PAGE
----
Youngsters attending the LaBrew Troopers Military University School in Milwaukee had a tough time of things.
An Islamic school in Virginia has made some changes to its textbooks in an effort to tamp down criticism, the Associated Press has reported.
The Islamic Saudi Academy in Alexandria has been under fire for years because some of the books used at the private school promote extremely strict interpretations of Islam and are highly critical of other faiths.
For some reason, when it comes to private school vouchers, state legislators can't seem to give it a rest.
Georgia's Senate Education and Youth Committee held a hearing yesterday to consider SB 90, which would make tuition vouchers available to virtually any student in the state.
The bill, introduced by State Senator Eric Johnson, would provide parents of each Georgia child about $5,000 in taxpayer money to be used to defray the cost of enrollment at religious and other private schools.
The U.S. Supreme Court isn't as diligent as it used to be on protecting taxpayers from being compelled to support religious schools and other ministries. In 2002, the high court upheld Ohio's school voucher plan, even though most of the money goes to sectarian schools.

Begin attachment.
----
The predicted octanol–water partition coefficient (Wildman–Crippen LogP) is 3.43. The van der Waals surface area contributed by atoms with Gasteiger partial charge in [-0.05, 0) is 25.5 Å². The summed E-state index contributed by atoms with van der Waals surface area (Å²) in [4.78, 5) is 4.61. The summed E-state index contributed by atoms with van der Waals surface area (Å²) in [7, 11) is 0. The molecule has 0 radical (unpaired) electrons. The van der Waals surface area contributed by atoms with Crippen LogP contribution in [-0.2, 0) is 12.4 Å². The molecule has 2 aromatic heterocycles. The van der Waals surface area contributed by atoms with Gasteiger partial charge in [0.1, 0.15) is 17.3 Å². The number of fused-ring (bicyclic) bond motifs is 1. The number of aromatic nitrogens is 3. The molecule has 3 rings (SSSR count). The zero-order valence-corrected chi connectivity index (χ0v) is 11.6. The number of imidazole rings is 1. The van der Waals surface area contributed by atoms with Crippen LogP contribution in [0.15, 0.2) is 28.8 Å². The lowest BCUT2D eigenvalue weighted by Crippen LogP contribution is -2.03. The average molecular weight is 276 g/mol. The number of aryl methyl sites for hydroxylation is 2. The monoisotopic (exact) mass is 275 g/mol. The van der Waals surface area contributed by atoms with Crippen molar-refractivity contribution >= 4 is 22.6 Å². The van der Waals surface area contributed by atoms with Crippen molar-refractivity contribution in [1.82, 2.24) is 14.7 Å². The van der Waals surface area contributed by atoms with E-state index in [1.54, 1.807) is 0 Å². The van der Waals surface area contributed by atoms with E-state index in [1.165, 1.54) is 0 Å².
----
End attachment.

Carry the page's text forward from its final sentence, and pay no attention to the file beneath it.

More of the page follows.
That's why state constitutions are so important. They have become the new front-line defense in the battle to prevent people from being forced to support sectarian education.
Florida's upcoming vote on private school vouchers and other forms of aid to religion is starting to attract national attention – and early signs are that this is going to be a hard-fought battle.
The Washington Post ran a story on the fight today. Although several Florida newspapers have covered the issue in depth, this is the first piece I'm aware of that puts it in national context.
It has been a rough couple of months for advocates of private and religious school vouchers.
First, voters in Utah – the reddest red state in the nation – went to the polls and trounced a voucher scheme that misguided legislators had tried to foist on them.